It is a truism in the publishing industry that very few Kiwis get rich by writing a book.
While many receive a pittance for their creative efforts, there are some authors who have become millionaires - some many times over - by cutting out the middlemen and middlewomen in the publishing industry and marketing themselves to a global audience.
The most recent self-publishing success story is cooking star Annabel Langbein, who has broken all previous New Zealand records by selling more than 110,000 copies of her latest cookbook, The Free Range Cook. The book now sells in more than 70 countries and negotiations are underway to sell the accompanying TV series in several major markets.
Langbein is credited by many as a smart cookie who has carefully and patiently planned her career over many years. She admits to having turned down offers just because she didn't think the timing was quite right.
She says she initially wanted to manage her own books simply because she enjoyed the creative challenge.
But along the way, she has sought advice from some of New Zealand's top businesspeople, including staff at Auckland University's business incubator, The Icehouse.
Langbein is unsure how many books she has sold in total in her career so far, but guesses it would probably be in the millions. And she genuinely believes she is only just getting started.
Another recent example of someone who has chosen to self-publish is nutritionist Libby Weaver, who has written a diet book, Accidentally Overweight, that is also on the current bestseller lists.
Weaver's husband, Chris, happens to be the chief executive of the Auckland Racing Club and has been using his own experience in sales and marketing to help his wife manage the business.
The couple used the online service Elance to hire an editor and designer for the book, who were based in the United States. Locally, they sought advice from publishing maven Wendy Pye, and also organised innovative outlets such as gyms and delicatessans to sell the book, as well as traditional channels. Following its success in New Zealand, they are now considering how to market the book overseas.
Several other Kiwi authors who have gone down that path can already count their sales in seven-figure sums.
Former advertising art director Jane Seabrook has become internationally reknown for the Fuzzy Logic series of books, which are based on her own whimsical illustrations of wildlife, matched with pithy quotes.
Seabrook, who lives in Auckland, had previously worked with photographer Anne Geddes and by packaging her books herself, she has managed to clock up more than one million international sales so far.
She is about to branch out into paper products such as cards and calendars, and this time plans to manage all the sales herself via her website.
Seabrook credits local artist and inventor Burton Silver for introducing her to packaging. Silver, who probably remains best known to older readers for his long-running Bogor cartoon in the NZ Listener, struck gold in the mid-90s with a satirical book about art criticism called Why Cats Paint.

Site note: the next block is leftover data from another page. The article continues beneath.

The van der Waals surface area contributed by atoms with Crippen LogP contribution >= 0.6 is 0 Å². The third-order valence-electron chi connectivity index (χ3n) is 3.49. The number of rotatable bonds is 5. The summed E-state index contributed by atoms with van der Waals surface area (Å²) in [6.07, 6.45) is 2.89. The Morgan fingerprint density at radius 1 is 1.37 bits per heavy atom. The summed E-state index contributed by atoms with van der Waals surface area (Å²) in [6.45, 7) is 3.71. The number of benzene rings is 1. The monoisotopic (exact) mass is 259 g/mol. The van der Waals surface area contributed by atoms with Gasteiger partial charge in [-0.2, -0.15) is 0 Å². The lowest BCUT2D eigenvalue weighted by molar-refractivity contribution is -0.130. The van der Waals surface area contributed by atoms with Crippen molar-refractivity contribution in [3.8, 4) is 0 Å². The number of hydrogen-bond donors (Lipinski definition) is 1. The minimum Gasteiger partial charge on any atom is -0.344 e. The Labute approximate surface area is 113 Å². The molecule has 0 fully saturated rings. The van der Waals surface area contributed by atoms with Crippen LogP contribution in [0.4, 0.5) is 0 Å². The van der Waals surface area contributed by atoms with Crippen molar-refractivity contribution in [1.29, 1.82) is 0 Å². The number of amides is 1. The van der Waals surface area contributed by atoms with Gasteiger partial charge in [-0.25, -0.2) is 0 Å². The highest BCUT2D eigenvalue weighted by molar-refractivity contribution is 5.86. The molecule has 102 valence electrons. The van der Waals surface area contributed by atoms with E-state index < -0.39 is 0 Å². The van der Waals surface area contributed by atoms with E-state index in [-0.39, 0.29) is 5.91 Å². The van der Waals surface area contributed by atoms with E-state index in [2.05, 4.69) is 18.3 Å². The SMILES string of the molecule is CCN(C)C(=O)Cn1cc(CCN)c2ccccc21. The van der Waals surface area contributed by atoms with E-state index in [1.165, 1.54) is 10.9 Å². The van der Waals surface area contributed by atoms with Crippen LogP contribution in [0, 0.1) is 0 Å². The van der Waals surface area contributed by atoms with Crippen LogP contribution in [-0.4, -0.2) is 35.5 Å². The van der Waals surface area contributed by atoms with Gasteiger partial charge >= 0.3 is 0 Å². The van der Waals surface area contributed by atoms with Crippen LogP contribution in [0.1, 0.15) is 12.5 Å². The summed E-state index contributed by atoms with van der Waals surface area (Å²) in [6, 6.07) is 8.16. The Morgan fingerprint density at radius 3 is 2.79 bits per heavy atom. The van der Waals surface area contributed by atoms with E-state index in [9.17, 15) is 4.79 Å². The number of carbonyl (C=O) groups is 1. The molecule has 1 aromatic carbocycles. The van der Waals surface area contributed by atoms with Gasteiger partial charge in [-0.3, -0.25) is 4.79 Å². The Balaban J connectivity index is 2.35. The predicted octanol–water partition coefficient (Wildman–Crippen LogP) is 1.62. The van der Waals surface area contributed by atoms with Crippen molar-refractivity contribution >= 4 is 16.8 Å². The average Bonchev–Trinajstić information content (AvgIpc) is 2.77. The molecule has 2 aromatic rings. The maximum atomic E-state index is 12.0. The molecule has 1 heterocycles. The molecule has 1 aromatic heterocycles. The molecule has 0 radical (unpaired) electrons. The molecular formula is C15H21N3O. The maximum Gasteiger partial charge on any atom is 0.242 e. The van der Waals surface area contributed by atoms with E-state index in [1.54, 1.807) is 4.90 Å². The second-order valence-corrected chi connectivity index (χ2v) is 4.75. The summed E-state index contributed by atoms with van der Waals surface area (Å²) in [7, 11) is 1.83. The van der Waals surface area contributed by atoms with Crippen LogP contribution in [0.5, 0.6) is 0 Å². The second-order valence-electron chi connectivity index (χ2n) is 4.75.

The book, which he put together with painter and photographer Heather Busch, sold more than 700,000 copies worldwide, and the pair have followed up with other books in a similar vein. Silver has also self-published several other books of his own.
While he concedes he made plenty of money from Why Cats Paint, he claims to have lost much of it by inventing a new sport called GolfCross. But he also notes that tourist shops do a reasonable trade in his book about the new game.
Silver also claims to have encouraged Smarter than Jack author Jenny Campbell to manage her own career. Campbell put together the collection of anecdotes about clever animals, then persuaded the SPCA to help her distribute it, for a cut of the profits. The book was a huge success and she is now repeating that formula overseas.
"It was like I had created a living thing with Smarter than Jack; it seemed to have a life all of its own," she has written on her website. "What an awesome responsibility and opportunity, albeit a bit of a scary one."
While many authors admit their initial success was mostly due to good luck, rather than good management, some are getting ever-more-savvy about the commercial realities of publishing.
A recent international example of masterful marketing is American entrepreneur Tim Ferriss, who had significant success with his first book, The 4-Hour Workweek.
In 2007 Ferriss was nominated as one of Fast Company's most innovative businesspeople of the year, and the following year Wired magazine named him the Greatest Self-Promoter of All Time.
Ferriss founded his first company at the age of 23 and has become something of a poster boy for Generation Y. He has proved to be a skilful manipulator of social media, and even mainstream media, and has admitted to tailoring his latest book around the most popular search terms on Google.
The result was The Four-Hour Body, subtitled "An Uncommon Guide to Rapid Fat-Loss, Incredible Sex, and Becoming Superhuman".
The book, which came out just before Christmas, débuted at number one on the New York Times Bestseller List, beating the Guinness Book of Records, and has been one of Amazon's top five bestselling books for the past three months.
Veteran writer and broadcaster Gordon McLauchlan believes the global debate about the future of books has so far focussed too much on whether bricks and mortar stores will survive.
"People say bookshops are on the way out, but I actually think publishers are in a much more vulnerable position," he muses.
One of the reasons why far too many books are published is because publishers feel obliged to maintain a critical mass to justify their infrastructure, he says.
Ironically, he concedes, new technology could in fact exacerbate that trend.